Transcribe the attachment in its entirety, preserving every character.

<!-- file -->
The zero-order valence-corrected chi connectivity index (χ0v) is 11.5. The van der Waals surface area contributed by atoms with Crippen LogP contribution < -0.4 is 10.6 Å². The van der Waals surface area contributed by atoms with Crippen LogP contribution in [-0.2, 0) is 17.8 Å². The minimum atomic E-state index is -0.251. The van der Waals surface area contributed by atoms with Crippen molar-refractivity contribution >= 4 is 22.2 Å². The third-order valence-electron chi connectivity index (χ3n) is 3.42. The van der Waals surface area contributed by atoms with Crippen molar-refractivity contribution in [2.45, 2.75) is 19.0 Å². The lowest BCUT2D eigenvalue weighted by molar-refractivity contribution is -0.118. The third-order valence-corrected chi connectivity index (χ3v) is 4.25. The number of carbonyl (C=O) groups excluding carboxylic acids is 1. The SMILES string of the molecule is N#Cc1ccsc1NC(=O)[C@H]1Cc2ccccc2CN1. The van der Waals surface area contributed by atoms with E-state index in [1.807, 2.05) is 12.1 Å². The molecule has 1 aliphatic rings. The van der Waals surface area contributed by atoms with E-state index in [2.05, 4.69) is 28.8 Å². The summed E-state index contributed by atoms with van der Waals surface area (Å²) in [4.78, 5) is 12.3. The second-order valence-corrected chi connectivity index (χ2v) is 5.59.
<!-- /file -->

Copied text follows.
The zero-order valence-corrected chi connectivity index (χ0v) is 11.5. The van der Waals surface area contributed by atoms with Crippen LogP contribution < -0.4 is 10.6 Å². The van der Waals surface area contributed by atoms with Crippen LogP contribution in [-0.2, 0) is 17.8 Å². The minimum atomic E-state index is -0.251. The van der Waals surface area contributed by atoms with Crippen molar-refractivity contribution >= 4 is 22.2 Å². The third-order valence-electron chi connectivity index (χ3n) is 3.42. The van der Waals surface area contributed by atoms with Crippen molar-refractivity contribution in [2.45, 2.75) is 19.0 Å². The lowest BCUT2D eigenvalue weighted by molar-refractivity contribution is -0.118. The third-order valence-corrected chi connectivity index (χ3v) is 4.25. The number of carbonyl (C=O) groups excluding carboxylic acids is 1. The SMILES string of the molecule is N#Cc1ccsc1NC(=O)[C@H]1Cc2ccccc2CN1. The van der Waals surface area contributed by atoms with E-state index in [1.807, 2.05) is 12.1 Å². The molecule has 1 aliphatic rings. The van der Waals surface area contributed by atoms with E-state index in [2.05, 4.69) is 28.8 Å². The summed E-state index contributed by atoms with van der Waals surface area (Å²) in [4.78, 5) is 12.3. The second-order valence-corrected chi connectivity index (χ2v) is 5.59.